207359 Fostering partnerships between coalitions: An evaluation of the 3 City Substance Abuse Prevention Collaborative

Tuesday, November 10, 2009: 12:45 PM

Jessica A. Waggett, MPH , Cambridge Health Alliance, Institute for Community Health, Cambridge, MA
Emily Chiasson, MSW, MPH , Department of Community Affairs, Cambridge Health Alliance, Somerville, MA
Jean Granick, MSW , Department of Community Affairs, Cambridge Health Alliance, Somerville, MA
Gisela Rots, MSc , Cambridge Prevention Coalition, City of Cambridge, Cambridge, MA
Elisa Friedman, MS , Department of Community Affairs/Institute for Community Health, Cambridge Health Alliance, Cambridge, MA
In 2008, three city-based community coalitions in Massachusetts (the Collaborative), commenced a unique regional collaboration to decrease prescription drug and opioid use in their communities. Each community has established prevention coalitions committed to decreasing substance use. Substance use has been a notable problem in these communities, as documented in local youth survey data and a recent rise in the number of opioid overdoses. This project enabled a regional approach to enhance existing coalition's strategies. A principal purpose of this collaborative was to bring together substance abuse specialists from the three communities to foster effective, efficient partnerships among the coalitions.

The Institute for Community Health (ICH), a research organization dedicated to health improvement through community-based participatory approaches, worked with the Collaborative to develop an evaluation plan that utilized mixed methods to evaluate the multiple strategies the project undertook.

While there were various evaluation components, a foremost area was the collaborative building process itself. The partners sought to understand 1) challenges in developing partnerships among coalitions; 2) factors facilitating the Collaborative's work; and, 3) perceived benefits of the collaboration.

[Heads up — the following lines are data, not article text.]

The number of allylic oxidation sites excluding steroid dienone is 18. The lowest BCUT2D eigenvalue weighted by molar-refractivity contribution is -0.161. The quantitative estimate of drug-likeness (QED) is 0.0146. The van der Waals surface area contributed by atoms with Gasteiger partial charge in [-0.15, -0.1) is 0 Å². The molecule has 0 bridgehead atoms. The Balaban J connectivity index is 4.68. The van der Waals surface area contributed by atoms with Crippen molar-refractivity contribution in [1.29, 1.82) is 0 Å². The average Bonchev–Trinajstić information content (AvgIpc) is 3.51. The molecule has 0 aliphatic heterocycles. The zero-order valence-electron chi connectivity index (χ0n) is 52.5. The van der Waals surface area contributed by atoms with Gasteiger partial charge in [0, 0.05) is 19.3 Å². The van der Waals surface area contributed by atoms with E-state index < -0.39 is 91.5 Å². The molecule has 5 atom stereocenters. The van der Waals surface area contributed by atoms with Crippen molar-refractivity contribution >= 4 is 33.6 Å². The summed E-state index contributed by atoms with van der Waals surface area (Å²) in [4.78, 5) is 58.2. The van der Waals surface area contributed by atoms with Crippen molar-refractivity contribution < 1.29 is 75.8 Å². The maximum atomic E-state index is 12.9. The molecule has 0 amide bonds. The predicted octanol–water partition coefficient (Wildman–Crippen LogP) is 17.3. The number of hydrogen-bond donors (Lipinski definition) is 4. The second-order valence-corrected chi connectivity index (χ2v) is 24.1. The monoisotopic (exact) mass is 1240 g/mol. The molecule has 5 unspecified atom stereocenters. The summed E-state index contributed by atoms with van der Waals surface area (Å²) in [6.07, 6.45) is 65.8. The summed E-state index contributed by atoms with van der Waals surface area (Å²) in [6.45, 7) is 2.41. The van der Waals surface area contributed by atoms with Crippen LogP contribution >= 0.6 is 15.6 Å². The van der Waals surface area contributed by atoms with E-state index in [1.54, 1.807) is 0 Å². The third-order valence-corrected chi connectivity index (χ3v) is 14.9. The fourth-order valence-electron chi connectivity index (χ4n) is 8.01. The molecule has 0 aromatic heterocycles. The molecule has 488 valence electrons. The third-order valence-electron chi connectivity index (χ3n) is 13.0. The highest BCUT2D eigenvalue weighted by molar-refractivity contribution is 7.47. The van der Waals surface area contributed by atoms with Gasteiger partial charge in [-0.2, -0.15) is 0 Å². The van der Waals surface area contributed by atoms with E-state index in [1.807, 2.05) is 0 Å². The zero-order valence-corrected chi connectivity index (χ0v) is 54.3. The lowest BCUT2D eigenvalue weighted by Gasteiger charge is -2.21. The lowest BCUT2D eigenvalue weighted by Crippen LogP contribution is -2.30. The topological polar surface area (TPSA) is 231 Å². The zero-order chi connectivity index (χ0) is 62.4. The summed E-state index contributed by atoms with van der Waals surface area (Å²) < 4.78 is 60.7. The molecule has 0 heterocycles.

Surveys, adapted from the Wilder Collaborative Survey, were used to assess perceptions of the efficiency, successes and challenges in the collaborative process. Members of the leadership team completed the survey at three points during the 12-month grant period.

Lessons learned from the evaluation findings serve to enlighten other city-based coalitions seeking to engage in regional strategies—particularly with a focus on collaboration. These findings can inform methods to initiating and sustaining collaborative efforts.

Learning Objectives:
1. Discuss the benefits of working together in a regional collaborative 2. Identify challenges and barriers to regional collaborations 3. Describe possible evaluation methods for collaborative efforts

Presenting author's disclosure statement:

Qualified on the content I am responsible for because: I have past and current experiences in public health, as a community health researcher and program evaluator. I have experience working in community based participatory research. I have experience working with community coalitions and local collaborations on prevention issues.
Any relevant financial relationships? No

I agree to comply with the American Public Health Association Conflict of Interest and Commercial Support Guidelines, and to disclose to the participants any off-label or experimental uses of a commercial product or service discussed in my presentation.